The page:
In a recent paper published in Science IBM scientists published results with the world’s fastest graphene transistor. The article entitled ”100-GHz Transistors from Wafer-Scale Epitaxial Graphene” was published in Science 5 February 2010: Vol. 327 records a milestone in the use of carbon in radio frequency electronics. Most importantly the graphene was grown epitaxially at wafer-scale using technology compatible with current silicon production facilities. 

The abstract of the article;
”The high carrier mobility of graphene has been exploited in field-effect transistors that operate at high frequencies. Transistors were fabricated on epitaxial graphene synthesized on the silicon face of a silicon carbide wafer, achieving a cutoff frequency of 100 gigahertz for a gate length of 240 nanometers. The high-frequency performance of these epitaxial graphene transistors exceeds that of state-of-the-art silicon transistors of the same gate length.”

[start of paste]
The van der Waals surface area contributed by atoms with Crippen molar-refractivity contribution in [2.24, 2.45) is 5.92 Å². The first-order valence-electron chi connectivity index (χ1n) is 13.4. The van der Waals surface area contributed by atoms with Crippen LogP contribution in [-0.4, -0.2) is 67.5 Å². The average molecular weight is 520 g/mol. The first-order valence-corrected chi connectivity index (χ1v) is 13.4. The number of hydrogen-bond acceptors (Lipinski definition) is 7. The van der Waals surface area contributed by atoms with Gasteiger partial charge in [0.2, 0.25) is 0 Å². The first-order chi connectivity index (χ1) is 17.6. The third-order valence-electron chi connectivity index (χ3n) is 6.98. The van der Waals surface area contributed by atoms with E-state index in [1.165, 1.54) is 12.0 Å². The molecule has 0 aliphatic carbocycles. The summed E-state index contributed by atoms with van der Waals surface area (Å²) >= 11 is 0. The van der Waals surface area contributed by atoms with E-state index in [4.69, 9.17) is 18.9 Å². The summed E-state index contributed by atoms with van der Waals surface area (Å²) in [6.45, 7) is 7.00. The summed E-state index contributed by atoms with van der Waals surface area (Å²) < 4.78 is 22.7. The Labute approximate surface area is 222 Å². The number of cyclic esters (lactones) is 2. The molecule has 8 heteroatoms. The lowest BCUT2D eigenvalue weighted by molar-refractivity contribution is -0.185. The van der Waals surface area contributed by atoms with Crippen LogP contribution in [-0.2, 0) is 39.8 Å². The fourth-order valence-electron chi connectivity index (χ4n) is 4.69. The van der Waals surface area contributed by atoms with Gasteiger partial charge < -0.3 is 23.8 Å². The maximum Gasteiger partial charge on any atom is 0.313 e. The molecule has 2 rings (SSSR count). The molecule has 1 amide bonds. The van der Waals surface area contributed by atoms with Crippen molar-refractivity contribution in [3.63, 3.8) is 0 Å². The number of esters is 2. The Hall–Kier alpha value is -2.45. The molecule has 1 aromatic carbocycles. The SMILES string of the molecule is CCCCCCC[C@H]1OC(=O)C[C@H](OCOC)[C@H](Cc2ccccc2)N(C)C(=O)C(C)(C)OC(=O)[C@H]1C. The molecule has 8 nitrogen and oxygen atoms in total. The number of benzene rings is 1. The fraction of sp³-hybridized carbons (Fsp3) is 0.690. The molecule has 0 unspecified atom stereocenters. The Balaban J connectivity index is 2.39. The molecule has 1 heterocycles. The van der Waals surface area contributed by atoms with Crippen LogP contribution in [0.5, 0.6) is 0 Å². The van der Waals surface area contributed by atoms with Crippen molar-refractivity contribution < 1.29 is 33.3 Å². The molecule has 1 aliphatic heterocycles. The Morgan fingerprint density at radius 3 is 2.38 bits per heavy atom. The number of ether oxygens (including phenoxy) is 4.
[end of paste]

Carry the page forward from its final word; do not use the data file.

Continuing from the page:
Graphene has long been considered a high potential candidate for future transistors thanks to its molecular characteristics.Graphene consists of a single layer of carbon atoms arranged in hexagonal patterns, much like the structure of your ordinary honeycomb. The electrons can propagate extremely fast across the atoms, enabling the high frequency demonstrated by the article.



The gate length was humble 240nm, which leaves plenty of room for improvements. The transistor cut-off frequency reported in the article, 100GHz, is 2.5 times higher than the best silicon transistor of the same gate length. The transistor architecture used a metal top-gate design with a high dielectric constant oxide and a novel gate insulator.

The work, supported by DARPA, demonstrated that graphene is within reach for use in integrated circuits and high-performance solutions.


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